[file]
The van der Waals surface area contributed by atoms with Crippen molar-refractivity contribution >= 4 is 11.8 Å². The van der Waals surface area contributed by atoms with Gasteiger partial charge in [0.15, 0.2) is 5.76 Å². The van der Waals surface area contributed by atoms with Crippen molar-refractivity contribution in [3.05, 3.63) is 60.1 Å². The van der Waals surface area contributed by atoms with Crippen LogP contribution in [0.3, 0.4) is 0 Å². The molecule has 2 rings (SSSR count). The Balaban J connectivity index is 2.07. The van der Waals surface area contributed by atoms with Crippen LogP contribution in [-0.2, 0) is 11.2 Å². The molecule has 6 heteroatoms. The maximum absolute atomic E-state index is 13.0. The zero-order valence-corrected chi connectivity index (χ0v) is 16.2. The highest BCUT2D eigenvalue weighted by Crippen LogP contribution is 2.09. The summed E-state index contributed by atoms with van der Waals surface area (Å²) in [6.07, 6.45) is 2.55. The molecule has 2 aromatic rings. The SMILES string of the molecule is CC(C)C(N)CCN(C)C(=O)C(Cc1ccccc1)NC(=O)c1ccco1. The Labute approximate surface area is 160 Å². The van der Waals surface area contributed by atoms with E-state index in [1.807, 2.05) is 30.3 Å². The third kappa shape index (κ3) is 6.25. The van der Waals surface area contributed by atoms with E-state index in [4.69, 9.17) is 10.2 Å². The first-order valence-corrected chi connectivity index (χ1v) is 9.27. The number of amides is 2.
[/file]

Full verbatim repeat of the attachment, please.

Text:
The van der Waals surface area contributed by atoms with Crippen molar-refractivity contribution >= 4 is 11.8 Å². The van der Waals surface area contributed by atoms with Gasteiger partial charge in [0.15, 0.2) is 5.76 Å². The van der Waals surface area contributed by atoms with Crippen molar-refractivity contribution in [3.05, 3.63) is 60.1 Å². The van der Waals surface area contributed by atoms with Crippen LogP contribution in [0.3, 0.4) is 0 Å². The molecule has 2 rings (SSSR count). The Balaban J connectivity index is 2.07. The van der Waals surface area contributed by atoms with Crippen LogP contribution in [-0.2, 0) is 11.2 Å². The molecule has 6 heteroatoms. The maximum absolute atomic E-state index is 13.0. The zero-order valence-corrected chi connectivity index (χ0v) is 16.2. The highest BCUT2D eigenvalue weighted by Crippen LogP contribution is 2.09. The summed E-state index contributed by atoms with van der Waals surface area (Å²) in [6.07, 6.45) is 2.55. The molecule has 2 aromatic rings. The SMILES string of the molecule is CC(C)C(N)CCN(C)C(=O)C(Cc1ccccc1)NC(=O)c1ccco1. The Labute approximate surface area is 160 Å². The van der Waals surface area contributed by atoms with E-state index in [1.807, 2.05) is 30.3 Å². The third kappa shape index (κ3) is 6.25. The van der Waals surface area contributed by atoms with E-state index in [4.69, 9.17) is 10.2 Å². The first-order valence-corrected chi connectivity index (χ1v) is 9.27. The number of amides is 2.